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# LESSON THIRTY-SIX: DRAW LIKE AN EGYPTIAN - PowerPoint PPT Presentation

LESSON THIRTY-SIX: DRAW LIKE AN EGYPTIAN. PYRAMIDS AND CONES. So now that we have prisms under our collective belt, we can now begin to understand pyramids. A pyramid is a polyhedron that has a base that can be any polygon and the faces meet at a point called the vertex.

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### LESSON THIRTY-SIX:DRAW LIKE AN EGYPTIAN

• So now that we have prisms under our collective belt, we can now begin to understand pyramids.

• A pyramid is a polyhedron that has a base that can be any polygon and the faces meet at a point called the vertex.

• As we discussed in the last lesson, pyramids can be slanted or straight.

• A straight pyramid is called a regular pyramid.

• In these type of pyramids, you can draw a line perpendicular to the base which intersects the center of the base and the vertex of the pyramid.

• The other type of pyramid is nonregular.

• In these type of pyramids, you CANNOTdraw a line perpendicular to the base which intersects the center of the base and the vertex of the pyramid.

• We can find the lateral area and surface area much the same way as we found them in prisms.

• The lateral areacan be found by finding the area of all the lateral triangles of the pyramid.

• We have to quickly discuss the slant height and altitude of a pyramid.

• The altitude is line perpendicular to the base which intersects the pyramid’s vertex.

• The slant height is a perpendicular bisector to the sides of the base that also intersects the pyramid’s vertex.

• Keep in mind that sincenon-regular pyramids and oblique cones do not have a slant height, we CANNOT use the same formula for the surface area of slanted cones and pyramids.

• However, we can find the volume!

• The formula for the area of one of the triangles in a right pyramid is ½ slwith s equaling the length of a base side and l is the slant height.

• So the formula for the total lateral area is ½ Pl where P is the perimeter of the baseand l is the slant height.

• Therefore, the surface area of the pyramid is just the lateral area plus the base area.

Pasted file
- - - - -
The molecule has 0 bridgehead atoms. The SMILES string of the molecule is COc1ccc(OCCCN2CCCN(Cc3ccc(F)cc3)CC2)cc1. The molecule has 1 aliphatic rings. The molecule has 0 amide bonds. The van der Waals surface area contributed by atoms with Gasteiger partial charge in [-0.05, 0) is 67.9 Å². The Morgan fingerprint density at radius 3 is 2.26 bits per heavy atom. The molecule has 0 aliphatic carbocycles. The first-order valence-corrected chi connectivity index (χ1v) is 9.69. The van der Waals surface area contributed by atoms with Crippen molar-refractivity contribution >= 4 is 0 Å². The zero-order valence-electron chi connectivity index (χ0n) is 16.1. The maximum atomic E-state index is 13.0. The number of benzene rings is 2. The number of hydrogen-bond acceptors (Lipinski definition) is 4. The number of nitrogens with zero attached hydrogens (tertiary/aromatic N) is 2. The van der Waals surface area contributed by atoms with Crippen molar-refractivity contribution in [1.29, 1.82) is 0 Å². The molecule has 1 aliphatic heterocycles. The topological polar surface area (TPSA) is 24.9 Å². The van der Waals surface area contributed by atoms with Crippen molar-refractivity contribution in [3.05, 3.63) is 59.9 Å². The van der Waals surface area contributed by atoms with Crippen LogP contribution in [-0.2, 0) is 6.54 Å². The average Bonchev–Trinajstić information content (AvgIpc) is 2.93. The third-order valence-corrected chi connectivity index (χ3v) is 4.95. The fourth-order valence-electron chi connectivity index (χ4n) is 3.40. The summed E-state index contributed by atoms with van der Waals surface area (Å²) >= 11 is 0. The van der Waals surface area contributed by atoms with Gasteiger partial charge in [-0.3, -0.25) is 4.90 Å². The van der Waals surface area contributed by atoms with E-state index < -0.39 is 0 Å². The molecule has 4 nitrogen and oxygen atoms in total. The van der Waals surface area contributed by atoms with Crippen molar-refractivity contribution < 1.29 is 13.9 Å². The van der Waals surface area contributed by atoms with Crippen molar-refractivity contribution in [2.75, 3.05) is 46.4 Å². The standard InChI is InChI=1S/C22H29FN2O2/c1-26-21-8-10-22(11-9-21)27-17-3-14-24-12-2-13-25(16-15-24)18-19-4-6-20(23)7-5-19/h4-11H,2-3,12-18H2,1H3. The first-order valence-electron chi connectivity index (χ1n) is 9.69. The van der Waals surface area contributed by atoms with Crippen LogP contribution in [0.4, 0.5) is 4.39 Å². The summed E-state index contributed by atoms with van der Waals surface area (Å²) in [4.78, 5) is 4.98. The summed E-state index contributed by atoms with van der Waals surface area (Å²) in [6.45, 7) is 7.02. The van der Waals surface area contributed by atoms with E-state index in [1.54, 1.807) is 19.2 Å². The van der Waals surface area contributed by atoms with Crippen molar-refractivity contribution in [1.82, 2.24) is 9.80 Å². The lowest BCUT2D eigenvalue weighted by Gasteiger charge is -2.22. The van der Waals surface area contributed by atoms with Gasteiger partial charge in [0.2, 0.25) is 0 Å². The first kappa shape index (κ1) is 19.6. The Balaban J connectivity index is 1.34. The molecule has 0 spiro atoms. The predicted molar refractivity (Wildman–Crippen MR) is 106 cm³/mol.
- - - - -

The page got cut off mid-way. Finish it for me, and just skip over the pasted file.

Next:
• So a workable formula for the surface area of a pyramid is S = ½ Pl + B where B is the area of the base.

• Keep in mind, that you can find the slant height,altitude and base length given two of the others.

• You can use them in the Pythagoreantheorem to find them.

• The volume of a pyramid can be found by the equation V = 1/3 Ba where B is the area of the base and a is the altitude.

• You will notice that the formulas for cones are very similar to pyramids.

• Since they both come to a vertex, they have very similar qualities.

• You’ll recall that there are two types of cones.

• In regular cones there is a perpendicular line that can be drawn from the center of the circular base though the vertex of the cone.

• In an oblique cone the perpendicular line doesn’t pass through the center.

• We won’t be finding the surface area of these today.

• The formula for the lateral area of a right cone isrlwhere r is the radius of the base l is the slant height of the coneand r is the radius of the base.

• That means that the surface area is just adding in the base or SA = rl + r²

• The formula for the volume of the cone is just V = 1/3 Ba where B is the base area and ais the cone altitude.

• As we look back, you can see that all the volume formulas to date are some version of base area times height (altitude).

• Prism (V = Bh)

• Pyramid (V = 1/3 Ba)

• Cone (V = 1/3 Ba)

• After this unit, we will learn about cylinders and you will see that they are very similar in surface area, lateral area and volume.